House Agriculture Subcommittee on Biotechnology, Horticulture and Research members are scheduled to meet this week to discuss expanding hemp regulations in the 2023 farm bill package. Hemp was federally legalized under the 2018 farm bill, which opened up a marijuana market that expanded rapidly. Stakeholders and advocates involved in the industry are now focused on ways to build upon the current hemp regulations through the next large-scale agriculture measure.
Representative David Scott, the full committee’s chair, earlier stated that he felt that the farm bill’s next edition needed to extend beyond hemp and include provisions that dealt with cannabis-specific policies, which would eliminate marijuana industry barriers for black small businesses and entrepreneurs. One of the subcommittee’s members, Rep. Chellie Pingree, also filed a measure in February that would offer hemp businesses more regulatory flexibility as well as eliminate a ban that prevents individuals with previous drug convictions from participating in the hemp market.
A report by the Congressional Research Service also highlighted components in the 2018 farm bill and made policy recommendations for hemp to be considered in the future. For instance, the report outlines stakeholder feedback that asked for the federal definition of hemp to be revised by increasing the allowable limit of THC to 1% per dry weight from 0.3%. The Congressional Research Service also stated that Congress needed to consider industry complaints about the absence of FDA regulations to market CBD products derived from hemp and highlighted possible steps that could be taken to address the issue.
Meanwhile, leaders of the House Appropriations Committee recently released a spending bill for the United States Department of Agriculture (USDA) that asks that various agencies coordinate to develop guidance on the manufacture of hemp. The bill also recommends that the USDA work with the United States Drug Enforcement Agency (DEA) to resolve any worries about enforcement actions for hemp that exceeds the current THC limit.
In Congress, Representatives Morgan Griffith and Kurt Schrader filed a measure earlier this year that is aimed at allowing hemp and CBD derived from hemp to be sold as dietary supplements.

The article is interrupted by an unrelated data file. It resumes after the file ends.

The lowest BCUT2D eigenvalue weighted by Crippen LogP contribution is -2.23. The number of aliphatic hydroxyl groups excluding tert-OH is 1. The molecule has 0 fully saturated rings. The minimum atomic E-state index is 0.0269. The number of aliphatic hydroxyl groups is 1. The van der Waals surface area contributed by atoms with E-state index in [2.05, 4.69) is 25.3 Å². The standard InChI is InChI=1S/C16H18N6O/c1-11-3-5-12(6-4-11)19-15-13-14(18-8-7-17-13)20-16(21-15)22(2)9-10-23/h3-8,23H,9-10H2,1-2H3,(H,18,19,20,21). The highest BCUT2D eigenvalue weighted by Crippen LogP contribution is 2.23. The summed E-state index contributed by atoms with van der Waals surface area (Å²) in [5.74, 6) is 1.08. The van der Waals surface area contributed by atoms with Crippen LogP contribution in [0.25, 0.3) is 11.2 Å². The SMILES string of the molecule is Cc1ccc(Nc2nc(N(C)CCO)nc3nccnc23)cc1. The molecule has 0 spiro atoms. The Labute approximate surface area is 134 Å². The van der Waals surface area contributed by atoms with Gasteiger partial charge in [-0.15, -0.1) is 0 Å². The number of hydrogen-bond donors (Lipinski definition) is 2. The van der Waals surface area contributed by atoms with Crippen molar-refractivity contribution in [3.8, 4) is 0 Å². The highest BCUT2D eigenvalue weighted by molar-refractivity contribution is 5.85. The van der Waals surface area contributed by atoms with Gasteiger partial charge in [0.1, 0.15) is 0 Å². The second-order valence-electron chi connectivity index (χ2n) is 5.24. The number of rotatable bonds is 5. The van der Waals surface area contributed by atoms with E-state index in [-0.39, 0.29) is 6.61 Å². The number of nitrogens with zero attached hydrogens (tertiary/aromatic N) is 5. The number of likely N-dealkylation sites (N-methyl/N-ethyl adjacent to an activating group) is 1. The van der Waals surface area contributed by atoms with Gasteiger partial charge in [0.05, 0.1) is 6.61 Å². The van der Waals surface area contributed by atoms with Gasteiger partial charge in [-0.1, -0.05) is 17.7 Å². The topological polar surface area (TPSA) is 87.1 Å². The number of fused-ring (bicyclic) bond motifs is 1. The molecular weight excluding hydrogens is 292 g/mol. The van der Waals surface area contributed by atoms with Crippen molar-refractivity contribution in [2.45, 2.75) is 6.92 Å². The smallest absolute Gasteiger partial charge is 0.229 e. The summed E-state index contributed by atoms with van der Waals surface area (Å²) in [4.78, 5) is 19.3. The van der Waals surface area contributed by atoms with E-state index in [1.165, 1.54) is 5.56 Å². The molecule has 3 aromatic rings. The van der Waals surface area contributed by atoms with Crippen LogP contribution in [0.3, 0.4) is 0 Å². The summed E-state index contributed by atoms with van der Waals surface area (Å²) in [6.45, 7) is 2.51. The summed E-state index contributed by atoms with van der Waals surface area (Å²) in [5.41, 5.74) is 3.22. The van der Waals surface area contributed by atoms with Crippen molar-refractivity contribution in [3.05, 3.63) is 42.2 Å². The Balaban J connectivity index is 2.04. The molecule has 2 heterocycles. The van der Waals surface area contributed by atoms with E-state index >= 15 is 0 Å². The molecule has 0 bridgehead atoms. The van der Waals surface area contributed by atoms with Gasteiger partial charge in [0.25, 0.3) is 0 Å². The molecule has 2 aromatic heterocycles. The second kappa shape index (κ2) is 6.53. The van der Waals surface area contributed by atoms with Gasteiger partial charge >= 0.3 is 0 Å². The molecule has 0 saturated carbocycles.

Senators Jeff Merkley, Rand Paul and Ron Wyden also introduced a measure in the Senate that would exempt hemp, hemp-derived CBD or any other substance containing ingredients derived from hemp from restrictions that have impeded the emergence of legal consumable hemp products. Paul also filed a separate initiative in 2021 that would triple the concentration of THC that hemp could contain legally.
As the regulations around hemp are examined with a view to revising them so that they can be more industry friendly, cannabis industry actors such as American Cannabis Partners would also benefit from a federal review of the laws governing marijuana at the federal level.
NOTE TO INVESTORS: The latest news and updates relating to American Cannabis Partners are available in the company’s newsroom at https://cnw.fm/ACP
CNW420 spotlights the latest developments in the rapidly evolving cannabis industry through the release of two informative articles each business day. Our concise, informative content serves as a gateway for investors interested in the legalized cannabis sector and provides updates on how regulatory developments may impact financial markets. Articles are released each business day at 4:20 a.m. and 4:20 p.m. Eastern – our tribute to the time synonymous with cannabis culture. If marijuana and the burgeoning industry surrounding it are on your radar, CNW420 is for you! Check back daily to stay up-to-date on the latest milestones in the fast -changing world of cannabis.
To receive instant SMS alerts, text CANNABIS to 21000 (U.S. Mobile Phones Only)
For more information please visit https://www.CNW420.com
Do you have questions or are you interested in working with CNW420? Ask our Editor
CNW420 is part of the InvestorBrandNetwork.